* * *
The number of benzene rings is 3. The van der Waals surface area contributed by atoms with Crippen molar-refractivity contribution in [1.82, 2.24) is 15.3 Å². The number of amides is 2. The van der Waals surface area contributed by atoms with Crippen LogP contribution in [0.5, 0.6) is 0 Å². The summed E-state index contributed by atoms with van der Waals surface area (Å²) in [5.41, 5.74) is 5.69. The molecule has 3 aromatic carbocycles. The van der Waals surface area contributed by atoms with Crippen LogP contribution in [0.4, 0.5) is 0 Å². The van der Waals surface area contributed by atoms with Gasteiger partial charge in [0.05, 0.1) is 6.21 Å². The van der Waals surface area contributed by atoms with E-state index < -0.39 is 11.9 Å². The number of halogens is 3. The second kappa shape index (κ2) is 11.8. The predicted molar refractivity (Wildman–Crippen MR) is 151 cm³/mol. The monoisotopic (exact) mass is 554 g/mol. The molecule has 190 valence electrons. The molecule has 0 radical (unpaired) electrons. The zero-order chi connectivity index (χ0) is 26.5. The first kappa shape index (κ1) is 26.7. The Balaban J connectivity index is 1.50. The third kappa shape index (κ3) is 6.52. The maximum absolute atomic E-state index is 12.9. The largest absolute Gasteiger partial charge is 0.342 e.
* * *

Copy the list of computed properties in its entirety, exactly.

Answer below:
The number of benzene rings is 3. The van der Waals surface area contributed by atoms with Crippen molar-refractivity contribution in [1.82, 2.24) is 15.3 Å². The number of amides is 2. The van der Waals surface area contributed by atoms with Crippen LogP contribution in [0.5, 0.6) is 0 Å². The summed E-state index contributed by atoms with van der Waals surface area (Å²) in [5.41, 5.74) is 5.69. The molecule has 3 aromatic carbocycles. The van der Waals surface area contributed by atoms with Crippen LogP contribution in [0.4, 0.5) is 0 Å². The van der Waals surface area contributed by atoms with Gasteiger partial charge in [0.05, 0.1) is 6.21 Å². The van der Waals surface area contributed by atoms with E-state index < -0.39 is 11.9 Å². The number of halogens is 3. The second kappa shape index (κ2) is 11.8. The predicted molar refractivity (Wildman–Crippen MR) is 151 cm³/mol. The monoisotopic (exact) mass is 554 g/mol. The molecule has 190 valence electrons. The molecule has 0 radical (unpaired) electrons. The zero-order chi connectivity index (χ0) is 26.5. The first kappa shape index (κ1) is 26.7. The Balaban J connectivity index is 1.50. The third kappa shape index (κ3) is 6.52. The maximum absolute atomic E-state index is 12.9. The largest absolute Gasteiger partial charge is 0.342 e.